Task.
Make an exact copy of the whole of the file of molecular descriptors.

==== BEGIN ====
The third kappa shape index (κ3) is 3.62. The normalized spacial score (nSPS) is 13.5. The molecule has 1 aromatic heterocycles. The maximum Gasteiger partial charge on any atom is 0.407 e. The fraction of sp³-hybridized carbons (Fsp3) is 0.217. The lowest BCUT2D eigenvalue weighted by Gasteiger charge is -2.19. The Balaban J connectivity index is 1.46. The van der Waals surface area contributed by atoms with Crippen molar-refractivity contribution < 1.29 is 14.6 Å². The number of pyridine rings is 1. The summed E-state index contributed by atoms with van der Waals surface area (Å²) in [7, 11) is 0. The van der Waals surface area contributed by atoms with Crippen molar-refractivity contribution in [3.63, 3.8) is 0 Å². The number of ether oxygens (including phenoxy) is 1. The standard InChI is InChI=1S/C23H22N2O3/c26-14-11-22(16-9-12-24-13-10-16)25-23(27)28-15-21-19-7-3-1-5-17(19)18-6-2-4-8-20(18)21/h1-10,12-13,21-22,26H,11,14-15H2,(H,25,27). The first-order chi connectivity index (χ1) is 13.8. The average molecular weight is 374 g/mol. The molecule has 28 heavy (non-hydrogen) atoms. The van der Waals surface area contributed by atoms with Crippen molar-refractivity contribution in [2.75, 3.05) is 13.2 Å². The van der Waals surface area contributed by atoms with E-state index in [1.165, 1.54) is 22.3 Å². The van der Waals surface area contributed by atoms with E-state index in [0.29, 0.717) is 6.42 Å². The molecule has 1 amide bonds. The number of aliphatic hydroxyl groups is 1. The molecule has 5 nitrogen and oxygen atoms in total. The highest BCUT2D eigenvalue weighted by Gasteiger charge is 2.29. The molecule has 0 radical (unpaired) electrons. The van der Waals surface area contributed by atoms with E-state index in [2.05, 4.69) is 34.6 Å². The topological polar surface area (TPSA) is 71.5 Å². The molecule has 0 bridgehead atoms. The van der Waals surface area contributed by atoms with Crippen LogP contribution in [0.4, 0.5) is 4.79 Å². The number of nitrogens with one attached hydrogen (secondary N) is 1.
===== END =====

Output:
The third kappa shape index (κ3) is 3.62. The normalized spacial score (nSPS) is 13.5. The molecule has 1 aromatic heterocycles. The maximum Gasteiger partial charge on any atom is 0.407 e. The fraction of sp³-hybridized carbons (Fsp3) is 0.217. The lowest BCUT2D eigenvalue weighted by Gasteiger charge is -2.19. The Balaban J connectivity index is 1.46. The van der Waals surface area contributed by atoms with Crippen molar-refractivity contribution < 1.29 is 14.6 Å². The number of pyridine rings is 1. The summed E-state index contributed by atoms with van der Waals surface area (Å²) in [7, 11) is 0. The van der Waals surface area contributed by atoms with Crippen molar-refractivity contribution in [3.63, 3.8) is 0 Å². The number of ether oxygens (including phenoxy) is 1. The standard InChI is InChI=1S/C23H22N2O3/c26-14-11-22(16-9-12-24-13-10-16)25-23(27)28-15-21-19-7-3-1-5-17(19)18-6-2-4-8-20(18)21/h1-10,12-13,21-22,26H,11,14-15H2,(H,25,27). The first-order chi connectivity index (χ1) is 13.8. The average molecular weight is 374 g/mol. The molecule has 28 heavy (non-hydrogen) atoms. The van der Waals surface area contributed by atoms with Crippen molar-refractivity contribution in [2.75, 3.05) is 13.2 Å². The van der Waals surface area contributed by atoms with E-state index in [1.165, 1.54) is 22.3 Å². The van der Waals surface area contributed by atoms with E-state index in [0.29, 0.717) is 6.42 Å². The molecule has 1 amide bonds. The number of aliphatic hydroxyl groups is 1. The molecule has 5 nitrogen and oxygen atoms in total. The highest BCUT2D eigenvalue weighted by Gasteiger charge is 2.29. The molecule has 0 radical (unpaired) electrons. The van der Waals surface area contributed by atoms with E-state index in [2.05, 4.69) is 34.6 Å². The topological polar surface area (TPSA) is 71.5 Å². The molecule has 0 bridgehead atoms. The van der Waals surface area contributed by atoms with Crippen LogP contribution in [0.4, 0.5) is 4.79 Å². The number of nitrogens with one attached hydrogen (secondary N) is 1.